HL Deb 25 January 2005 vol 668 cc1135-8

2.43 p.m.

Lord Harrison: asked Her Majesty's Government:

What action they are taking to promote opportunities for apprenticeships and work experience for those training to acquire skills in the United Kingdom's construction industry.

Lord Triesman

My Lords, we are expanding and improving both apprenticeships and work experience opportunities and engaging more employers to offer apprenticeships, including in construction. Construction is one of the priority sectors developing new sector skills agreements, which set out how the industry skills base will be improved. Apprenticeships and work experience will play a major role in achieving the goal of an all-qualified construction workforce by 2010.

Lord Harrison

My Lords, I thank my noble friend for that encouraging Answer. First, will the Government extend the successful pilot programme called OSAT, which is concerned with onsite training and assessment of apprentices in the construction industry, so that we can provide the 500,000 new recruits that we need each year in this important and vital industry? Secondly, will the Government help to rationalise the gathering of data for labour market intelligence and skills assessment, which currently falls among four separate government agencies and departments?

Lord Triesman

My Lords, I assure my noble friend that the initiative that he described a moment ago will continue. Because of the need for the half million further trained experts within the next six years within the industry, that programme will be very important. In all these areas, we are very reliant for intelligence on employers in the industry. Nobody knows what is needed in the industry in the medium and long term better than those who have to address that industry from a commercial point of view. Although a number of government agencies are indeed involved, they come together through the sector skills councils, where the evidence of employers is foremost.

Baroness Morris of Bolton

My Lords, this country is crying out for more plumbers, joiners and skilled tradesmen. Surely one of the best ways in which to encourage apprenticeships is to confer status and standing on practical vocational skills. Does not the Government risk sending out the wrong message with their obsession to push 50 per cent of young people into universities?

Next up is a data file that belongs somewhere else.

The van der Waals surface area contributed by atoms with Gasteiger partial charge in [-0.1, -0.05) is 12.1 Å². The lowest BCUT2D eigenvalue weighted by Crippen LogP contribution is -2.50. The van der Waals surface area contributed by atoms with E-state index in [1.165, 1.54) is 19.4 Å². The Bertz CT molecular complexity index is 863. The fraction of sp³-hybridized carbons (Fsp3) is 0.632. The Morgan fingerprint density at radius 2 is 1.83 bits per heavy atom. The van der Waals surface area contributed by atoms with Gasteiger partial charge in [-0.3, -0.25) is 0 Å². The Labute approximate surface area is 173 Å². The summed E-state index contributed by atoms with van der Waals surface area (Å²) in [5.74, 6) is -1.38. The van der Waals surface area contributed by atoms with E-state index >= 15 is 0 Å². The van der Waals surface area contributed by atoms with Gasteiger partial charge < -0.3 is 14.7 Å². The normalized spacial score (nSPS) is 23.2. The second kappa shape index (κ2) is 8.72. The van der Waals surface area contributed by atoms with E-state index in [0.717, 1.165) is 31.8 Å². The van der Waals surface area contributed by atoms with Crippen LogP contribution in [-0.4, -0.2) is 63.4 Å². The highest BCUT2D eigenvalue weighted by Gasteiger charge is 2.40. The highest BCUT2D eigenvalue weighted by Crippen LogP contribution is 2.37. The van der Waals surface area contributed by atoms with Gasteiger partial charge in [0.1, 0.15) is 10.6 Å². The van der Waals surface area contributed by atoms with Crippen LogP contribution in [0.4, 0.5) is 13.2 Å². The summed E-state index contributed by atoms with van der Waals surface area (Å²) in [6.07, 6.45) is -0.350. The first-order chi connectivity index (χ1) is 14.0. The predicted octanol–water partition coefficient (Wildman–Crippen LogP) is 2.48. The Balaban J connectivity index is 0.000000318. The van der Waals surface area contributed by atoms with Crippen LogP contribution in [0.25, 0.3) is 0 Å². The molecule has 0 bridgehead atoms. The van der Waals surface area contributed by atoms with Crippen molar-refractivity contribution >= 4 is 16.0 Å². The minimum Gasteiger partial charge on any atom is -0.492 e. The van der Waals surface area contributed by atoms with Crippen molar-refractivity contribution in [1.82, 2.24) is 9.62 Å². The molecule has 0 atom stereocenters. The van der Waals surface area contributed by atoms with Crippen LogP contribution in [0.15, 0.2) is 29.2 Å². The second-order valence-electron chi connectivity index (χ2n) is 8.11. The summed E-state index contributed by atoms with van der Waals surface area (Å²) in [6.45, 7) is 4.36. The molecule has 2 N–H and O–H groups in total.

Lord Triesman

My Lords, the aspiration for 50 per cent of young people to qualify themselves to the highest possible level cannot be a bad one. However, the need is plain: we need more people with the skills that have just been described, and the sector skills councils are absolutely vital in that. They will reach skills agreements which will go to the heart of the programme, as is happening in construction. I have been astonished to find that the Official Opposition plan to abolish the councils that provide the employers with exactly the means that they seek to shape training, to put funding and training into operation and to offer routes to employment and career progression for young people. That must be one of the most surprising pieces of policy that anyone has heard of.

Baroness Walmsley

My Lords, could the Minister say what the Government are doing to encourage young people to complete the apprentice courses? I understand that both on the basic and on the advanced course the drop-out rate is about 50 per cent. On the employers' side, could the Government say whether they are convinced that they are reaching the right people, with the employer training pilot? Is it really reaching the SMEs that need assistance with training, or is it just going to the multinationals?

Lord Triesman